That celebrated Paris Match spread in March raised eyebrows and generated questions about the contrast between Syriza reality and rhetoric. Yanis Varoufakis was a player. He remains a puzzle. “I wear the creditors’ loathing with pride,” said Minister No More.

Common People


Stand up!

Monday, 20 April, 2015 0 Comments

The haptic sensor in the Apple Watch sends pulses to remind the owner to stand up every hour, along with a text message. “You’ve been sitting for a while. Take a minute to stand up,” a sample text reads.

“If I sit for too long, it will actually tap me on the wrist to remind me to get up and move, because a lot of doctors think sitting is the new cancer,” says Tim Cook, the Apple CEO. Cancer is a disease; sitting is a behaviour, but the point is taken. So, stand up today and take a walk. The London-based Art&Graft design studio shows how it’s done.


Churchill: The central act was the dead body in a box

Friday, 30 January, 2015 1 Comment

“This was the last time that such a thing could happen. This was the last time that London would be the capital of the world. This was an act of mourning for the imperial past. This marked the final act in Britain’s greatness. This was a great gesture of self-pity and after this the coldness of reality and the status of Scandinavia.”

The state funeral of Sir Winston Churchill took place 50 years ago today and Patrick O’Donovan covered the ceremony for the Observer. Rarely has journalistic prose matched an historic occasion so well. This is magnificent:

“But really this was a celebration. And however painful, most funerals are just that. When a man is buried, those who are still alive crave some gesture of respect that cannot help the cadaver. And this gesture is made over and over again by Christians and Communists and humanists and the unconcerned. It is a proud half-conscious assertion that man is not an animal that dies alone in a hole. It is almost a gesture of contempt to the face of death. And once or twice in a generation, a dead monarch or hero is chosen to epitomise a whole nation’s assertion of continuity and dignity. And because the central, the overwhelming fact was the dead body in a box of oak at a certain time and in a special way was, for all public purposes, Britain and more than Britain, this assertion was unbelievably eloquent over this corpse.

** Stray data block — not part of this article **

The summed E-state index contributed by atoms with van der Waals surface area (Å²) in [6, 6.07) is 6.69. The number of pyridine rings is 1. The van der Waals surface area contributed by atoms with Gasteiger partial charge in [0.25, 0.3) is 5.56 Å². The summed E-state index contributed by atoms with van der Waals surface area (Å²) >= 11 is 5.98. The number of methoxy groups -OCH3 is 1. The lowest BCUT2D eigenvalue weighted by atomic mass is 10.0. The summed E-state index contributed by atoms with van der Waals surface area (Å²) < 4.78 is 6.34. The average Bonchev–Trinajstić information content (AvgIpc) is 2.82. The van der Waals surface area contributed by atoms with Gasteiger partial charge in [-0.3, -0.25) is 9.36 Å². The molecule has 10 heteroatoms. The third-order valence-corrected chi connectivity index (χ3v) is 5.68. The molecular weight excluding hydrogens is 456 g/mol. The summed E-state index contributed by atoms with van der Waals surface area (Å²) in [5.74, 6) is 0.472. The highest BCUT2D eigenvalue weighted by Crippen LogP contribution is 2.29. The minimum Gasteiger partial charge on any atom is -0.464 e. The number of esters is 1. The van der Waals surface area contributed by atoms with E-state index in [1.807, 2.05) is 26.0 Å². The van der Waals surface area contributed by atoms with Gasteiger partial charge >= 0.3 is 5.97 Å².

It was a triumph. It was a celebration of a great thing that we did in the past. It was an act of gratitude to a man whom we can no longer help or please. The many heads of state there were appropriate but not important. We were not sad. We knew for whom these bells tolled. We knew the man whose body we removed in such unimaginable splendour. And because he was us at our best, we gave him a requiem that rejected death and was almost a rejoicing.”

Winston Churchill by Robert Elliot


The Belmonte club

Saturday, 13 December, 2014 0 Comments

“My mother is Irish, my father is Neapolitan. I was born in London but raised in West Cork. I’m a singer-songwriter living in London.” So says Francesca Belmonte. For the last five years, she’s been the lead singer for trip hop star Tricky, co-writing and performing on his latest album False Idols. Now, she’s striking out on her own.


Bowie here, there and everywhere

Saturday, 15 November, 2014 0 Comments

On Monday, David Bowie will offer the world an early Christmas present in the form of Nothing Has Changed, which covers his music from 1964 to 2014, with some previously unreleased material among the 59 tracks in the three-disc box set. To coincide with this cornucopia, Bowie has issued a très noir video of the first track, Sue, featuring the Maria Schneider Orchestra. Filmed in New York and London, the clip was directed by Tom Hingston. And for those who can’t get enough of the stardust, Hamish Hamilton has made a film about the closing night of the Bowie exhibition at the Victoria and Albert Museum last year. As we look back at what’s taking shape as Bowie’s legacy, let us not forget that he once said, “Tomorrow belongs to those who can hear it coming.”